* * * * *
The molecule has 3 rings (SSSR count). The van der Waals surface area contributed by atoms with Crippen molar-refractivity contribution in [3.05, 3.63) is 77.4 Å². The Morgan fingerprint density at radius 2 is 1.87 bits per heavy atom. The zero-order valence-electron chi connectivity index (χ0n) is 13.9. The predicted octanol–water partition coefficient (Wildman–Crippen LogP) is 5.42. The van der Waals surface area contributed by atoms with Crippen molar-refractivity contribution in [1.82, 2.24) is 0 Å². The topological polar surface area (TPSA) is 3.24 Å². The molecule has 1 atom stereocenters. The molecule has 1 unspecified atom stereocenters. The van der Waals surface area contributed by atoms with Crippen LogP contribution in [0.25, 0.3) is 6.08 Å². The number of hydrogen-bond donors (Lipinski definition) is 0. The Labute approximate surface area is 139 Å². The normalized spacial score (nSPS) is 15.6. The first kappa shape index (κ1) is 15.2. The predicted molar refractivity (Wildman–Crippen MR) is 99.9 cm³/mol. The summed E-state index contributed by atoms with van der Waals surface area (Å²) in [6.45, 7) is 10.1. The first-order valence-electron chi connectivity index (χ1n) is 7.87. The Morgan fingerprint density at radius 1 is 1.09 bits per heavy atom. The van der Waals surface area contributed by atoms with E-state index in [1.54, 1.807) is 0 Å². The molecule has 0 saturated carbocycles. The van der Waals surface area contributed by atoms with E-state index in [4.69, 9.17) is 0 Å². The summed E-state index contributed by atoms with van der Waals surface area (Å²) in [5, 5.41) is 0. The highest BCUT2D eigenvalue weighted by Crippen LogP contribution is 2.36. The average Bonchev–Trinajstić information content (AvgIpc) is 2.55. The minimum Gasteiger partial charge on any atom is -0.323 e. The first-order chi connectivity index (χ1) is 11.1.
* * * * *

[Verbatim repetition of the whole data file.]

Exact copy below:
The molecule has 3 rings (SSSR count). The van der Waals surface area contributed by atoms with Crippen molar-refractivity contribution in [3.05, 3.63) is 77.4 Å². The Morgan fingerprint density at radius 2 is 1.87 bits per heavy atom. The zero-order valence-electron chi connectivity index (χ0n) is 13.9. The predicted octanol–water partition coefficient (Wildman–Crippen LogP) is 5.42. The van der Waals surface area contributed by atoms with Crippen molar-refractivity contribution in [1.82, 2.24) is 0 Å². The topological polar surface area (TPSA) is 3.24 Å². The molecule has 1 atom stereocenters. The molecule has 1 unspecified atom stereocenters. The van der Waals surface area contributed by atoms with Crippen LogP contribution in [0.25, 0.3) is 6.08 Å². The number of hydrogen-bond donors (Lipinski definition) is 0. The Labute approximate surface area is 139 Å². The normalized spacial score (nSPS) is 15.6. The first kappa shape index (κ1) is 15.2. The predicted molar refractivity (Wildman–Crippen MR) is 99.9 cm³/mol. The summed E-state index contributed by atoms with van der Waals surface area (Å²) in [6.45, 7) is 10.1. The first-order valence-electron chi connectivity index (χ1n) is 7.87. The Morgan fingerprint density at radius 1 is 1.09 bits per heavy atom. The van der Waals surface area contributed by atoms with E-state index in [1.54, 1.807) is 0 Å². The molecule has 0 saturated carbocycles. The van der Waals surface area contributed by atoms with E-state index in [4.69, 9.17) is 0 Å². The summed E-state index contributed by atoms with van der Waals surface area (Å²) in [5, 5.41) is 0. The highest BCUT2D eigenvalue weighted by Crippen LogP contribution is 2.36. The average Bonchev–Trinajstić information content (AvgIpc) is 2.55. The minimum Gasteiger partial charge on any atom is -0.323 e. The first-order chi connectivity index (χ1) is 11.1.